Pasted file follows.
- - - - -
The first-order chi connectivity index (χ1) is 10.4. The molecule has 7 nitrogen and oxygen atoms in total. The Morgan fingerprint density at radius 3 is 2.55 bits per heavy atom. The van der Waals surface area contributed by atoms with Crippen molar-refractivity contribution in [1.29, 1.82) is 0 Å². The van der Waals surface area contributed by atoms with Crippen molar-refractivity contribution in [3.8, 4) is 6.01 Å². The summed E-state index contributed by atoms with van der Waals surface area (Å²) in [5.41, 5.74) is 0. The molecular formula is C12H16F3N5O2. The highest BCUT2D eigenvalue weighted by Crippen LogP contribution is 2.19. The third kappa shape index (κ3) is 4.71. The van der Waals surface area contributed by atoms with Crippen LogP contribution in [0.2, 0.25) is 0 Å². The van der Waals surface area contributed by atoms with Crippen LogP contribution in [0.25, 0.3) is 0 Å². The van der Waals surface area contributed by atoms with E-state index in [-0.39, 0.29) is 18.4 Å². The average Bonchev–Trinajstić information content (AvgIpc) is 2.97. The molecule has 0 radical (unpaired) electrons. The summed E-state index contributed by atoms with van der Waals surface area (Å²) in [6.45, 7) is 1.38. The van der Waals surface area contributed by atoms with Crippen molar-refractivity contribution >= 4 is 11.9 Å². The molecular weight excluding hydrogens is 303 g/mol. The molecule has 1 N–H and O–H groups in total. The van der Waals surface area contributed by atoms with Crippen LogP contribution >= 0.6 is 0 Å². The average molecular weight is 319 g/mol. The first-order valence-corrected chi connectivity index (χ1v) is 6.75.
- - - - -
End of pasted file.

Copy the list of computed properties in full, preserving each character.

The first-order chi connectivity index (χ1) is 10.4. The molecule has 7 nitrogen and oxygen atoms in total. The Morgan fingerprint density at radius 3 is 2.55 bits per heavy atom. The van der Waals surface area contributed by atoms with Crippen molar-refractivity contribution in [1.29, 1.82) is 0 Å². The van der Waals surface area contributed by atoms with Crippen molar-refractivity contribution in [3.8, 4) is 6.01 Å². The summed E-state index contributed by atoms with van der Waals surface area (Å²) in [5.41, 5.74) is 0. The molecular formula is C12H16F3N5O2. The highest BCUT2D eigenvalue weighted by Crippen LogP contribution is 2.19. The third kappa shape index (κ3) is 4.71. The van der Waals surface area contributed by atoms with Crippen LogP contribution in [0.2, 0.25) is 0 Å². The van der Waals surface area contributed by atoms with Crippen LogP contribution in [0.25, 0.3) is 0 Å². The van der Waals surface area contributed by atoms with E-state index in [-0.39, 0.29) is 18.4 Å². The average Bonchev–Trinajstić information content (AvgIpc) is 2.97. The molecule has 0 radical (unpaired) electrons. The summed E-state index contributed by atoms with van der Waals surface area (Å²) in [6.45, 7) is 1.38. The van der Waals surface area contributed by atoms with Crippen molar-refractivity contribution >= 4 is 11.9 Å². The molecular weight excluding hydrogens is 303 g/mol. The molecule has 1 N–H and O–H groups in total. The van der Waals surface area contributed by atoms with Crippen LogP contribution >= 0.6 is 0 Å². The average molecular weight is 319 g/mol. The first-order valence-corrected chi connectivity index (χ1v) is 6.75.